This statement represents an unbelievable level of arrogance on the part of LIAT senior management and conveys gross disrespect for its customers! Ignore the widespread calls across the Eastern Caribbean for senior management resignations or dismissals at the airline. Instead, LIAT institutes some counseling and better training – presumably, for middle level and operative staff only? No personal responsibility accepted or culpability acknowledged on the part of LIAT’s Chairman, the CEO or the Director of Commercial and Customer Experience – all of whom have presided over three months of disastrous operations across the Eastern Caribbean and an equally disastrous public relations / communications exercise. Continue reading

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Dominica hotel owner slams LIAT Airlines

Liat Airline

Dominica Hotelier Calls for Executive Changes at LIAT

Dominica hotelier Gregor Nassief has issued an open letter to the Board of Directors of regional airlines LIAT calling for an executive shake-up, insisting that “heads must roll.”  The letter complains of disastrous customer service over the past two months as well as disastrous public relations and the damage this is causing to the region and to fragile economies of island states like Dominica so dependent on tourism and the airline’s service.

August 12, 2013

Board of Directors
LIAT (1974) LTD
V.C. Bird International Airport
P O Box 819
Coolidge
Antigua

Dear Directors:

Re:  Heads must roll

I respectfully ask you, on behalf of the people of the Caribbean, and the people that visit the Caribbean, and especially on behalf of the people of Dominica who depend on LIAT for their travel and also for their tourism industry, to enforce significant change in the executive ranks at LIAT.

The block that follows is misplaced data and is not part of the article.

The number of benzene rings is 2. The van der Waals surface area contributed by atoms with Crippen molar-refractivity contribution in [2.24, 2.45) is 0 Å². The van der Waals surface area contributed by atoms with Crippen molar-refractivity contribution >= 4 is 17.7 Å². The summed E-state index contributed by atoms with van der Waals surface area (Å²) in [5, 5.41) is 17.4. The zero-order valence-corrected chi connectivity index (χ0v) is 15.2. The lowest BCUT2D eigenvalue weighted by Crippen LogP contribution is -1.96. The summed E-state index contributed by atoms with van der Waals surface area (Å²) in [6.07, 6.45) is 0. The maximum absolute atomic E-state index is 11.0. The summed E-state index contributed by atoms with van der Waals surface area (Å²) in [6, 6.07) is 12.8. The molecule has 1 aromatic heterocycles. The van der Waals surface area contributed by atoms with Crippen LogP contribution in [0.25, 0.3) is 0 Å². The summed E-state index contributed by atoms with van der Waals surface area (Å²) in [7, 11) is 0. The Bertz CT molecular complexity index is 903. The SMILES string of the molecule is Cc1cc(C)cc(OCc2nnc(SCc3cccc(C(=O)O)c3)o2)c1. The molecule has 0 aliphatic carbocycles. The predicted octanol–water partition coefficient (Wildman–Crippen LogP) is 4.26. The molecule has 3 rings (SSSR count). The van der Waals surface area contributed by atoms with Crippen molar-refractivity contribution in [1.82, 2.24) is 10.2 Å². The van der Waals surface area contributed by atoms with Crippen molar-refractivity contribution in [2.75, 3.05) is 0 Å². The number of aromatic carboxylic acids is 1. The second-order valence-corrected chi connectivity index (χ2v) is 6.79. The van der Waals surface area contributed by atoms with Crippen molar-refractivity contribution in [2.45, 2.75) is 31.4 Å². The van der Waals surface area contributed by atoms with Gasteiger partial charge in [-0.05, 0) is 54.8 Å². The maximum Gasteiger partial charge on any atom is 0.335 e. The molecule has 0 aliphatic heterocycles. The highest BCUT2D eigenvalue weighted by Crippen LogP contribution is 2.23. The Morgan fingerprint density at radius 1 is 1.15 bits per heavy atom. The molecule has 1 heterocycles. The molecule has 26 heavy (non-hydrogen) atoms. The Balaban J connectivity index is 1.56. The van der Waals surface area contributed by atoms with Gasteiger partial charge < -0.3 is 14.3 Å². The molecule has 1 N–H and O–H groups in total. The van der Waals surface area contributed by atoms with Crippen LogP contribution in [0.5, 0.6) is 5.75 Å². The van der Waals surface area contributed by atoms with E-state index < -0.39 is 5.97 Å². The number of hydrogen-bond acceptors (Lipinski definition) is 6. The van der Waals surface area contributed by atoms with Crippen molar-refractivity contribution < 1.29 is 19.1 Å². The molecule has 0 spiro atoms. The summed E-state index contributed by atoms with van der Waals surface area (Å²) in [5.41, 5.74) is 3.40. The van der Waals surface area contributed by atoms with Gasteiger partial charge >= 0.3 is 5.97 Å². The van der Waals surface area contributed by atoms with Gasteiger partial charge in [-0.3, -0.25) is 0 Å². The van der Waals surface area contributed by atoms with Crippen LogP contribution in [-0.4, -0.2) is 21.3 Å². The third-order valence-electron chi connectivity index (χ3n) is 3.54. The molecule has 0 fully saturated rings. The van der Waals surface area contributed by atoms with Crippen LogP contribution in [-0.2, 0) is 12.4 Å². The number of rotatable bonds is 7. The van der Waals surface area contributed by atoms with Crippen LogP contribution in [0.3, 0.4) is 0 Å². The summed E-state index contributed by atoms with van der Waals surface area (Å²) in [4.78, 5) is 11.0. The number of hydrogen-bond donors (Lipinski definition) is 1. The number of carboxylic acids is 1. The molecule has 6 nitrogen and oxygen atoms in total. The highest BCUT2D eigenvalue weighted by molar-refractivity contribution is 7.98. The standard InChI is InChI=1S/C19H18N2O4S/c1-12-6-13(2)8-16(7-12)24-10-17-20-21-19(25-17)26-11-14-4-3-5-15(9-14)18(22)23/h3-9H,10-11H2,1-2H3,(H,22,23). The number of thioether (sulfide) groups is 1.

This request is being made first because of 8+ weeks of disastrous customer service which continues to this day due to lack of foresight and planning on the part of LIAT’s executives, and second because of LIAT’s disastrous public relations which has revealed the depth of your executives’ indifference to your customers.

It is your duty to hold your executives accountable for their actions and performance.

Disastrous Service

There has been a complete breakdown in service for over 2 months now, which I and most persons traveling LIAT have experienced.  Here is a list of incidents:  Continue reading

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Filed under Aviation, Barbados

Aviation expert: Loveridge wrong about LIAT’s aircraft choice. ATR is the answer for the Caribbean.

ATR-600-Caribbean

“The ATR is an airplane that is built for fuel economy. Given that fuel is one of the 3 largest portions of an airlines annual operating budget this is a big deal.”

by PltFlyng

After reading BFP’s “What’s with LIAT’s choice for new aircraft?”, I have to conclude that Adrian Loveridge might be a tourism expert – but he is no aviation expert and that is certain. Let me give you some enlightenment on the aircraft choice here in question.